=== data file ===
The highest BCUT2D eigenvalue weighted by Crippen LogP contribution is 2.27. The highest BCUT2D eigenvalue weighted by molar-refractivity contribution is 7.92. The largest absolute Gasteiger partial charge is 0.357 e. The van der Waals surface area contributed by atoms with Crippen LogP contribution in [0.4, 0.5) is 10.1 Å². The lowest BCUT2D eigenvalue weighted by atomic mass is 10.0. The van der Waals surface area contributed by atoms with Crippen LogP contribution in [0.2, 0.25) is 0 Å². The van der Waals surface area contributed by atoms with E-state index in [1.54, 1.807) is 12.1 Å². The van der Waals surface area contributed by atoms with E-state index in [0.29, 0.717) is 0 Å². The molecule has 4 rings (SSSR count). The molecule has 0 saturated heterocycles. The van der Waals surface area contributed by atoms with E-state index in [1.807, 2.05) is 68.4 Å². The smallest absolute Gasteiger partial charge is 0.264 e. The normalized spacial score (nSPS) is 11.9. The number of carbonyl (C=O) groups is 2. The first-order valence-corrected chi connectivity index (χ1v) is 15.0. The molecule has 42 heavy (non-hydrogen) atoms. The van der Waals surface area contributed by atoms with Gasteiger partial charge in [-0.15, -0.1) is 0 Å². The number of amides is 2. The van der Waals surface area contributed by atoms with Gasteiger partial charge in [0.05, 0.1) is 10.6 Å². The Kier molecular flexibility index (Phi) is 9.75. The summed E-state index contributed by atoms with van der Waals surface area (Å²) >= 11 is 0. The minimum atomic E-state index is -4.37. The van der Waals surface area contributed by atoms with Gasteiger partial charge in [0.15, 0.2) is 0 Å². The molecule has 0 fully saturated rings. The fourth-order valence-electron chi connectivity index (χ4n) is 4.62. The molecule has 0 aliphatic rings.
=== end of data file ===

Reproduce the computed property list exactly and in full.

The highest BCUT2D eigenvalue weighted by Crippen LogP contribution is 2.27. The highest BCUT2D eigenvalue weighted by molar-refractivity contribution is 7.92. The largest absolute Gasteiger partial charge is 0.357 e. The van der Waals surface area contributed by atoms with Crippen LogP contribution in [0.4, 0.5) is 10.1 Å². The lowest BCUT2D eigenvalue weighted by atomic mass is 10.0. The van der Waals surface area contributed by atoms with Crippen LogP contribution in [0.2, 0.25) is 0 Å². The van der Waals surface area contributed by atoms with E-state index in [1.54, 1.807) is 12.1 Å². The van der Waals surface area contributed by atoms with E-state index in [0.29, 0.717) is 0 Å². The molecule has 4 rings (SSSR count). The molecule has 0 saturated heterocycles. The van der Waals surface area contributed by atoms with E-state index in [1.807, 2.05) is 68.4 Å². The smallest absolute Gasteiger partial charge is 0.264 e. The normalized spacial score (nSPS) is 11.9. The number of carbonyl (C=O) groups is 2. The first-order valence-corrected chi connectivity index (χ1v) is 15.0. The molecule has 42 heavy (non-hydrogen) atoms. The van der Waals surface area contributed by atoms with Gasteiger partial charge in [-0.15, -0.1) is 0 Å². The number of amides is 2. The van der Waals surface area contributed by atoms with Gasteiger partial charge in [0.05, 0.1) is 10.6 Å². The Kier molecular flexibility index (Phi) is 9.75. The summed E-state index contributed by atoms with van der Waals surface area (Å²) >= 11 is 0. The minimum atomic E-state index is -4.37. The van der Waals surface area contributed by atoms with Gasteiger partial charge in [0.15, 0.2) is 0 Å². The molecule has 0 fully saturated rings. The fourth-order valence-electron chi connectivity index (χ4n) is 4.62. The molecule has 0 aliphatic rings.